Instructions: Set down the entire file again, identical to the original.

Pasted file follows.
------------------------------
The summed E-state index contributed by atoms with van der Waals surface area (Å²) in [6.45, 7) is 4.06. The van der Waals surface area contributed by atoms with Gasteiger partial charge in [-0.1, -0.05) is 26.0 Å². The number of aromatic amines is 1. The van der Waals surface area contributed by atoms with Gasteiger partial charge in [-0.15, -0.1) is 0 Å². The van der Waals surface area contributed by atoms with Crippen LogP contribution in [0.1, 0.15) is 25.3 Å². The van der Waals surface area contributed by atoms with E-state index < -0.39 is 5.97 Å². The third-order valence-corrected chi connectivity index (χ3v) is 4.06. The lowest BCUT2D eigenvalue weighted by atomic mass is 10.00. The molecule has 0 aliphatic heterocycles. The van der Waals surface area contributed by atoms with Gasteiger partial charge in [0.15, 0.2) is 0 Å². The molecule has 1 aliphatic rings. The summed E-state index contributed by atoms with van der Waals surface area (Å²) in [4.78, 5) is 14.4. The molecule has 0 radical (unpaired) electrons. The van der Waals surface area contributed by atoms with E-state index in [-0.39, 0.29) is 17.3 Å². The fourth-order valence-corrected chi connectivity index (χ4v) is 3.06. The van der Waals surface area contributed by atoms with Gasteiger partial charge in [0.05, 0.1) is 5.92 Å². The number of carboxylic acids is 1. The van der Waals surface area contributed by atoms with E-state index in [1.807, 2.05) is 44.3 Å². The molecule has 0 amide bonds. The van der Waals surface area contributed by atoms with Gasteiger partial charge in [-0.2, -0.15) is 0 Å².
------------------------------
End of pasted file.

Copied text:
The summed E-state index contributed by atoms with van der Waals surface area (Å²) in [6.45, 7) is 4.06. The van der Waals surface area contributed by atoms with Gasteiger partial charge in [-0.1, -0.05) is 26.0 Å². The number of aromatic amines is 1. The van der Waals surface area contributed by atoms with Gasteiger partial charge in [-0.15, -0.1) is 0 Å². The van der Waals surface area contributed by atoms with Crippen LogP contribution in [0.1, 0.15) is 25.3 Å². The van der Waals surface area contributed by atoms with E-state index < -0.39 is 5.97 Å². The third-order valence-corrected chi connectivity index (χ3v) is 4.06. The lowest BCUT2D eigenvalue weighted by atomic mass is 10.00. The molecule has 0 aliphatic heterocycles. The van der Waals surface area contributed by atoms with Gasteiger partial charge in [0.15, 0.2) is 0 Å². The molecule has 1 aliphatic rings. The summed E-state index contributed by atoms with van der Waals surface area (Å²) in [4.78, 5) is 14.4. The molecule has 0 radical (unpaired) electrons. The van der Waals surface area contributed by atoms with E-state index in [-0.39, 0.29) is 17.3 Å². The fourth-order valence-corrected chi connectivity index (χ4v) is 3.06. The van der Waals surface area contributed by atoms with Gasteiger partial charge in [0.05, 0.1) is 5.92 Å². The number of carboxylic acids is 1. The van der Waals surface area contributed by atoms with E-state index in [1.807, 2.05) is 44.3 Å². The molecule has 0 amide bonds. The van der Waals surface area contributed by atoms with Gasteiger partial charge in [-0.2, -0.15) is 0 Å².